Leaf nitrogen from the perspective of optimal plant function

Ning Dong*, Iain Colin Prentice, Ian J. Wright, Han Wang, Owen K. Atkin, Keith J. Bloomfield, Tomas F. Domingues, Sean M. Gleason, Vincent Maire, Yusuke Onoda, Hendrik Poorter, Nicholas G. Smith

*Corresponding author for this work

    Research output: Contribution to journalArticlepeer-review

    8 Citations (Scopus)
    29 Downloads (Pure)

    Abstract

    1. Leaf dry mass per unit area (LMA), carboxylation capacity (Vcmax) and leaf nitrogen per unit area (Narea) and mass (Nmass) are key traits for plant functional ecology and ecosystem modelling. There is however no consensus about how these traits are regulated, or how they should be modelled. Here we confirm that observed leaf nitrogen across species and sites can be estimated well from observed LMA and Vcmax at 25°C (Vcmax25). We then test the hypothesis that global variations of both quantities depend on climate variables in specific ways that are predicted by leaf-level optimality theory, thus allowing both Narea to be predicted as functions of the growth environment. 

    2. A new global compilation of field measurements was used to quantify the empirical relationships of leaf N to Vcmax25 and LMA. Relationships of observed Vcmax25 and LMA to climate variables were estimated, and compared to independent theoretical predictions of these relationships. Soil effects were assessed by analysing biases in the theoretical predictions.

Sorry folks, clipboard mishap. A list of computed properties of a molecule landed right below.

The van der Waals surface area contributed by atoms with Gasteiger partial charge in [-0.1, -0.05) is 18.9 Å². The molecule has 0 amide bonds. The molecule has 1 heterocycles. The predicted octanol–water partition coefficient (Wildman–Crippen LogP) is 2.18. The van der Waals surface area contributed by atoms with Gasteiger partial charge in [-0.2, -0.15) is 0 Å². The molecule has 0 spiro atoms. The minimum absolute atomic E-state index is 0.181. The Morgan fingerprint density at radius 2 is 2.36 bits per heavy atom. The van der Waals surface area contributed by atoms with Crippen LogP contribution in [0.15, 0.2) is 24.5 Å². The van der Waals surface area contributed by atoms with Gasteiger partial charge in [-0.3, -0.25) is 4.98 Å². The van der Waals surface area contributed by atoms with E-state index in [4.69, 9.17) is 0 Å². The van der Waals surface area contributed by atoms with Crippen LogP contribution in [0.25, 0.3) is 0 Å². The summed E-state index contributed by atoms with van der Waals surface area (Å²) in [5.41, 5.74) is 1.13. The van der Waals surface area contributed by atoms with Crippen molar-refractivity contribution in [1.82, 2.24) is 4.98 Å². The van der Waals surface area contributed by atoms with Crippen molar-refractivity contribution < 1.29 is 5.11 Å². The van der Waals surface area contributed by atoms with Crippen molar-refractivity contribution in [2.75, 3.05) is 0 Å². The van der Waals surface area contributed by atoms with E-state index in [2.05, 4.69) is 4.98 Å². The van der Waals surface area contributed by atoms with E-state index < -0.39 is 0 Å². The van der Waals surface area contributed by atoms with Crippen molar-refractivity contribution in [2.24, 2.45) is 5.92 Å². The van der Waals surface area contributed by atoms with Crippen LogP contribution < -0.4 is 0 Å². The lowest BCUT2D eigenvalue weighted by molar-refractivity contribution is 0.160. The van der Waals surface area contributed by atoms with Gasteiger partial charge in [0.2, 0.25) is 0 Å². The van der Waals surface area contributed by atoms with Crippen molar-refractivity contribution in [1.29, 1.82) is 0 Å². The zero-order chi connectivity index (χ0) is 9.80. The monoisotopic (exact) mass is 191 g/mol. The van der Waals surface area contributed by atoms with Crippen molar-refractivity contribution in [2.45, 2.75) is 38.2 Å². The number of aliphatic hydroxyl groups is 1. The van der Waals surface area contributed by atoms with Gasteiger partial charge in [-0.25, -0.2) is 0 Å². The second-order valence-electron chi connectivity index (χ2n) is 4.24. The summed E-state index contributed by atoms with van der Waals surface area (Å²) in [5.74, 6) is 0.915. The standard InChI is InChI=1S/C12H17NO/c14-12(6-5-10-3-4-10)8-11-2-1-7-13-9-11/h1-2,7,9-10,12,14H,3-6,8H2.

3. LMA was the most important predictor of Narea (increasing) and Nmass (decreasing). About 60% of global variation across species and sites in observed Narea, and 31% in Nmass, could be explained by observed LMA and Vcmax25. These traits, in turn, were quantitatively related to climate variables, with significant partial relationships similar or indistinguishable from those predicted by optimality theory. Predicted trait values explained 21% of global variation in observed site-mean Vcmax25, 43% in LMA and 31% in Narea. Predicted Vcmax25 was biased low on clay-rich soils but predicted LMA was biased high, with compensating effects on Narea. Narea was overpredicted on organic soils. 

    4. Synthesis. Global patterns of variation in observed site-mean Narea can be explained by climate-induced variations in optimal Vcmax25 and LMA. Leaf nitrogen should accordingly be modelled as a consequence (not a cause) of Vcmax25 and LMA, both being optimized to the environment. Nitrogen limitation of plant growth would then be modelled principally via whole-plant carbon allocation, rather than via leaf-level traits. Further research is required to better understand and model the terrestrial nitrogen and carbon cycles and their coupling.

    Original languageEnglish
    Pages (from-to)2585-2602
    Number of pages18
    JournalJournal of Ecology
    Volume110
    Issue number11
    Early online date18 Jul 2022
    DOIs
    Publication statusPublished - Nov 2022

    Bibliographical note

    Copyright the Author(s) 2022. Version archived for private and non-commercial use with the permission of the author/s and according to publisher conditions. For further rights please contact the publisher.

    Keywords

    • coordination hypothesis
    • ecosystem model
    • leaf mass per area
    • leaf nitrogen
    • least-cost hypothesis
    • nitrogen cycle
    • photosynthetic capacity

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